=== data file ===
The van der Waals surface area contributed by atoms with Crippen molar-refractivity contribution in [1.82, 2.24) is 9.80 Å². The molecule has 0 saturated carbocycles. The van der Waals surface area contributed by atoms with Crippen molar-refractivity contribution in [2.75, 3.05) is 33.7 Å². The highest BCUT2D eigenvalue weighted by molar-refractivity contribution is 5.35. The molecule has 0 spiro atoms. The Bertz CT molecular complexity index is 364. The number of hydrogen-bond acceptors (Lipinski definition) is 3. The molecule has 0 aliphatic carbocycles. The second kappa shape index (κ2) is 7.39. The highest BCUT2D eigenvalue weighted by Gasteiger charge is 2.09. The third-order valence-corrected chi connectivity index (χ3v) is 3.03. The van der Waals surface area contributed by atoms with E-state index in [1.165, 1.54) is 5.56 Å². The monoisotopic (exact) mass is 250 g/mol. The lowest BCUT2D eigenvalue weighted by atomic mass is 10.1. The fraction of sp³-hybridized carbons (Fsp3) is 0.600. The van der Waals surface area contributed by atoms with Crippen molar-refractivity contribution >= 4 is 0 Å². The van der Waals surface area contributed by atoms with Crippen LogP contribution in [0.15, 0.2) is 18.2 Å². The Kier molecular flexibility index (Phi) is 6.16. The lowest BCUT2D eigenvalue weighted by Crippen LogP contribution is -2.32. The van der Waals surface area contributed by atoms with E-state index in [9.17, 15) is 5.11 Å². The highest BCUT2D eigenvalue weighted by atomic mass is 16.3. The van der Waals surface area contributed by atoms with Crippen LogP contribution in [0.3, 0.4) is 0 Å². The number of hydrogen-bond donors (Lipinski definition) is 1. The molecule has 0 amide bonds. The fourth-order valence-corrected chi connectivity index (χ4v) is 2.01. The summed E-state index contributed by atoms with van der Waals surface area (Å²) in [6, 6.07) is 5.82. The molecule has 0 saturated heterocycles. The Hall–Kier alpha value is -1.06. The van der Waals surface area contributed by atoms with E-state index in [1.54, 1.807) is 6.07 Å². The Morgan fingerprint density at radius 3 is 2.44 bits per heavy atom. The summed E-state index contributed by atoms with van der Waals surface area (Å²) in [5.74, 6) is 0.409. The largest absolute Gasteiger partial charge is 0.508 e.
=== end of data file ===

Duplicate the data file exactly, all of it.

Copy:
The van der Waals surface area contributed by atoms with Crippen molar-refractivity contribution in [1.82, 2.24) is 9.80 Å². The molecule has 0 saturated carbocycles. The van der Waals surface area contributed by atoms with Crippen molar-refractivity contribution in [2.75, 3.05) is 33.7 Å². The highest BCUT2D eigenvalue weighted by molar-refractivity contribution is 5.35. The molecule has 0 spiro atoms. The Bertz CT molecular complexity index is 364. The number of hydrogen-bond acceptors (Lipinski definition) is 3. The molecule has 0 aliphatic carbocycles. The second kappa shape index (κ2) is 7.39. The highest BCUT2D eigenvalue weighted by Gasteiger charge is 2.09. The third-order valence-corrected chi connectivity index (χ3v) is 3.03. The van der Waals surface area contributed by atoms with E-state index in [1.165, 1.54) is 5.56 Å². The monoisotopic (exact) mass is 250 g/mol. The lowest BCUT2D eigenvalue weighted by atomic mass is 10.1. The fraction of sp³-hybridized carbons (Fsp3) is 0.600. The van der Waals surface area contributed by atoms with Crippen molar-refractivity contribution >= 4 is 0 Å². The van der Waals surface area contributed by atoms with Crippen LogP contribution in [0.15, 0.2) is 18.2 Å². The Kier molecular flexibility index (Phi) is 6.16. The lowest BCUT2D eigenvalue weighted by Crippen LogP contribution is -2.32. The van der Waals surface area contributed by atoms with E-state index in [9.17, 15) is 5.11 Å². The highest BCUT2D eigenvalue weighted by atomic mass is 16.3. The van der Waals surface area contributed by atoms with Crippen LogP contribution in [0.3, 0.4) is 0 Å². The number of hydrogen-bond donors (Lipinski definition) is 1. The molecule has 0 amide bonds. The fourth-order valence-corrected chi connectivity index (χ4v) is 2.01. The summed E-state index contributed by atoms with van der Waals surface area (Å²) in [6, 6.07) is 5.82. The molecule has 0 saturated heterocycles. The Hall–Kier alpha value is -1.06. The van der Waals surface area contributed by atoms with E-state index in [1.54, 1.807) is 6.07 Å². The Morgan fingerprint density at radius 3 is 2.44 bits per heavy atom. The summed E-state index contributed by atoms with van der Waals surface area (Å²) in [5.74, 6) is 0.409. The largest absolute Gasteiger partial charge is 0.508 e.